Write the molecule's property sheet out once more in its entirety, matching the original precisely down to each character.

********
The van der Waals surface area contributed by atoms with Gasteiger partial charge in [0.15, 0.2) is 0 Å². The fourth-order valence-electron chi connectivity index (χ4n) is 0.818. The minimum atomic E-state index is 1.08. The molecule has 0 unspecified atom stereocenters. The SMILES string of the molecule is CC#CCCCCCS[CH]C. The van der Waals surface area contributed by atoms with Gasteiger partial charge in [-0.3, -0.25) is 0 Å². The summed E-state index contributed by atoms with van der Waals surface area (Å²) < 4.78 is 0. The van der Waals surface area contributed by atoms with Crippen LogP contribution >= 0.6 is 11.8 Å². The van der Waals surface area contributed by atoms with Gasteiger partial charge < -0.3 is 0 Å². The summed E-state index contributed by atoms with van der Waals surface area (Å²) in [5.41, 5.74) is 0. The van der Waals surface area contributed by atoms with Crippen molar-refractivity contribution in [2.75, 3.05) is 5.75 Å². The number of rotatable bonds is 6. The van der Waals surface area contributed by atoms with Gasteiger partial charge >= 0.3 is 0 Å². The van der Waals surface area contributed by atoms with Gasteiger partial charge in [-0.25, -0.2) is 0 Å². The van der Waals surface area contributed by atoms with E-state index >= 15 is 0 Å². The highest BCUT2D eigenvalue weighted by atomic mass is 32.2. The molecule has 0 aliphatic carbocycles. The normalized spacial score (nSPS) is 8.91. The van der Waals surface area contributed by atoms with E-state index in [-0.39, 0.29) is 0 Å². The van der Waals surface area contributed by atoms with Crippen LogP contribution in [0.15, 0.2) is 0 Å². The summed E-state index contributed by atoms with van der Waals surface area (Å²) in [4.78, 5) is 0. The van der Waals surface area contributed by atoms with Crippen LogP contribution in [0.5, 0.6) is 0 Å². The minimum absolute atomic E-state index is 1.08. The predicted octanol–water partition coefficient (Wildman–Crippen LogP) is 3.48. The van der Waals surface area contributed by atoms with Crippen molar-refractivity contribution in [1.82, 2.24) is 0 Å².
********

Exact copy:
The van der Waals surface area contributed by atoms with Gasteiger partial charge in [0.15, 0.2) is 0 Å². The fourth-order valence-electron chi connectivity index (χ4n) is 0.818. The minimum atomic E-state index is 1.08. The molecule has 0 unspecified atom stereocenters. The SMILES string of the molecule is CC#CCCCCCS[CH]C. The van der Waals surface area contributed by atoms with Gasteiger partial charge in [-0.3, -0.25) is 0 Å². The summed E-state index contributed by atoms with van der Waals surface area (Å²) < 4.78 is 0. The van der Waals surface area contributed by atoms with Crippen LogP contribution >= 0.6 is 11.8 Å². The van der Waals surface area contributed by atoms with Gasteiger partial charge < -0.3 is 0 Å². The summed E-state index contributed by atoms with van der Waals surface area (Å²) in [5.41, 5.74) is 0. The van der Waals surface area contributed by atoms with Crippen molar-refractivity contribution in [2.75, 3.05) is 5.75 Å². The number of rotatable bonds is 6. The van der Waals surface area contributed by atoms with Gasteiger partial charge >= 0.3 is 0 Å². The van der Waals surface area contributed by atoms with Gasteiger partial charge in [-0.25, -0.2) is 0 Å². The van der Waals surface area contributed by atoms with E-state index >= 15 is 0 Å². The highest BCUT2D eigenvalue weighted by atomic mass is 32.2. The molecule has 0 aliphatic carbocycles. The normalized spacial score (nSPS) is 8.91. The van der Waals surface area contributed by atoms with E-state index in [-0.39, 0.29) is 0 Å². The van der Waals surface area contributed by atoms with Crippen LogP contribution in [0.15, 0.2) is 0 Å². The summed E-state index contributed by atoms with van der Waals surface area (Å²) in [4.78, 5) is 0. The van der Waals surface area contributed by atoms with Crippen LogP contribution in [0.5, 0.6) is 0 Å². The minimum absolute atomic E-state index is 1.08. The predicted octanol–water partition coefficient (Wildman–Crippen LogP) is 3.48. The van der Waals surface area contributed by atoms with Crippen molar-refractivity contribution in [1.82, 2.24) is 0 Å².